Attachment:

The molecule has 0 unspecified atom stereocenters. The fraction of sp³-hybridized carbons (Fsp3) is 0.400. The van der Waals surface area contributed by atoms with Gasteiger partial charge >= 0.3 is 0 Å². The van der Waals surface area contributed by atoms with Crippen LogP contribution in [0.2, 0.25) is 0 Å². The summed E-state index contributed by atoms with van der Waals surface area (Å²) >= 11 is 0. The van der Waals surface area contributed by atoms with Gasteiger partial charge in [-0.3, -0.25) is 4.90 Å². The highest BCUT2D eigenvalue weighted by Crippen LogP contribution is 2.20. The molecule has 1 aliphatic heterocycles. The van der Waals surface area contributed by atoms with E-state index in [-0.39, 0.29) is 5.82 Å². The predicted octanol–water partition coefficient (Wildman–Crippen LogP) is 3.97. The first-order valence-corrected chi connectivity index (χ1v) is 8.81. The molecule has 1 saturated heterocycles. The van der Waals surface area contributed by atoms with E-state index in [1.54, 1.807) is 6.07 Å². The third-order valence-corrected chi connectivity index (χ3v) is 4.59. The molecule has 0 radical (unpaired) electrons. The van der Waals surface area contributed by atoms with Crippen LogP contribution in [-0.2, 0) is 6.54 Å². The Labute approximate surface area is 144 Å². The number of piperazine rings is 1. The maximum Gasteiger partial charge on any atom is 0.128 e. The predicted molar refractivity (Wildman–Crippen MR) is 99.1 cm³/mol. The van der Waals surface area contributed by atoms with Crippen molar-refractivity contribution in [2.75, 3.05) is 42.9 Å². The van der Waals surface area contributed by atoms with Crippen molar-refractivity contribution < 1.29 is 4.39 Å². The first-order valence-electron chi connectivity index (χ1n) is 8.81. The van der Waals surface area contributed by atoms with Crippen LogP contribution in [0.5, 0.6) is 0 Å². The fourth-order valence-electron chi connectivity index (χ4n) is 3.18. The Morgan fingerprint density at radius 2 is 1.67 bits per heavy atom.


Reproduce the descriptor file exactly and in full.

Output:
The molecule has 0 unspecified atom stereocenters. The fraction of sp³-hybridized carbons (Fsp3) is 0.400. The van der Waals surface area contributed by atoms with Gasteiger partial charge >= 0.3 is 0 Å². The van der Waals surface area contributed by atoms with Crippen LogP contribution in [0.2, 0.25) is 0 Å². The summed E-state index contributed by atoms with van der Waals surface area (Å²) >= 11 is 0. The van der Waals surface area contributed by atoms with Gasteiger partial charge in [-0.3, -0.25) is 4.90 Å². The highest BCUT2D eigenvalue weighted by Crippen LogP contribution is 2.20. The molecule has 1 aliphatic heterocycles. The van der Waals surface area contributed by atoms with E-state index in [-0.39, 0.29) is 5.82 Å². The predicted octanol–water partition coefficient (Wildman–Crippen LogP) is 3.97. The first-order valence-corrected chi connectivity index (χ1v) is 8.81. The molecule has 1 saturated heterocycles. The van der Waals surface area contributed by atoms with E-state index in [1.54, 1.807) is 6.07 Å². The third-order valence-corrected chi connectivity index (χ3v) is 4.59. The molecule has 0 radical (unpaired) electrons. The van der Waals surface area contributed by atoms with Crippen LogP contribution in [-0.2, 0) is 6.54 Å². The Labute approximate surface area is 144 Å². The number of piperazine rings is 1. The maximum Gasteiger partial charge on any atom is 0.128 e. The predicted molar refractivity (Wildman–Crippen MR) is 99.1 cm³/mol. The van der Waals surface area contributed by atoms with Crippen molar-refractivity contribution in [2.75, 3.05) is 42.9 Å². The van der Waals surface area contributed by atoms with Crippen molar-refractivity contribution < 1.29 is 4.39 Å². The first-order valence-electron chi connectivity index (χ1n) is 8.81. The van der Waals surface area contributed by atoms with Crippen LogP contribution in [0.5, 0.6) is 0 Å². The fourth-order valence-electron chi connectivity index (χ4n) is 3.18. The Morgan fingerprint density at radius 2 is 1.67 bits per heavy atom.